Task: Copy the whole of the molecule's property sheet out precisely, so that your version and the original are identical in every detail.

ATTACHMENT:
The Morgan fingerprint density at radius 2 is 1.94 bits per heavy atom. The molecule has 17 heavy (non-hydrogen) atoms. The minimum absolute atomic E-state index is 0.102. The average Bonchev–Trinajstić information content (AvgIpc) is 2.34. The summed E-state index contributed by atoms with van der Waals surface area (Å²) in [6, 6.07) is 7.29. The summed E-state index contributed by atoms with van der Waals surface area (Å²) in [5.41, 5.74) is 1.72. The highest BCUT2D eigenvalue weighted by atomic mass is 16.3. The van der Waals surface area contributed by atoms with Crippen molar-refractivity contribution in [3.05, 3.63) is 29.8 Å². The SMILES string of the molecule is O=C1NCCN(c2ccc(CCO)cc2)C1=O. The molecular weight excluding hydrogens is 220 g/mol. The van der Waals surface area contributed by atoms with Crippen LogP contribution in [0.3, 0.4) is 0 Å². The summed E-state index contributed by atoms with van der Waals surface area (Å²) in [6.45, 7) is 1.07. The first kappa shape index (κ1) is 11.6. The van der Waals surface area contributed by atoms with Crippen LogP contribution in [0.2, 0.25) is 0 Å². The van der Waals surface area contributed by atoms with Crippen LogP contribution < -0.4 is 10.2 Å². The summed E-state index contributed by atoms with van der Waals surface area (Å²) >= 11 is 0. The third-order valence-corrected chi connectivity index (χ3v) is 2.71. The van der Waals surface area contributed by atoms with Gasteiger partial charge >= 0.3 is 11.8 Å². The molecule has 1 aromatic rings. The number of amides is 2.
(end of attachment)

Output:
The Morgan fingerprint density at radius 2 is 1.94 bits per heavy atom. The molecule has 17 heavy (non-hydrogen) atoms. The minimum absolute atomic E-state index is 0.102. The average Bonchev–Trinajstić information content (AvgIpc) is 2.34. The summed E-state index contributed by atoms with van der Waals surface area (Å²) in [6, 6.07) is 7.29. The summed E-state index contributed by atoms with van der Waals surface area (Å²) in [5.41, 5.74) is 1.72. The highest BCUT2D eigenvalue weighted by atomic mass is 16.3. The van der Waals surface area contributed by atoms with Crippen molar-refractivity contribution in [3.05, 3.63) is 29.8 Å². The SMILES string of the molecule is O=C1NCCN(c2ccc(CCO)cc2)C1=O. The molecular weight excluding hydrogens is 220 g/mol. The van der Waals surface area contributed by atoms with Crippen LogP contribution in [0.3, 0.4) is 0 Å². The summed E-state index contributed by atoms with van der Waals surface area (Å²) in [6.45, 7) is 1.07. The first kappa shape index (κ1) is 11.6. The van der Waals surface area contributed by atoms with Crippen LogP contribution in [0.2, 0.25) is 0 Å². The van der Waals surface area contributed by atoms with Crippen LogP contribution < -0.4 is 10.2 Å². The summed E-state index contributed by atoms with van der Waals surface area (Å²) >= 11 is 0. The third-order valence-corrected chi connectivity index (χ3v) is 2.71. The van der Waals surface area contributed by atoms with Gasteiger partial charge >= 0.3 is 11.8 Å². The molecule has 1 aromatic rings. The number of amides is 2.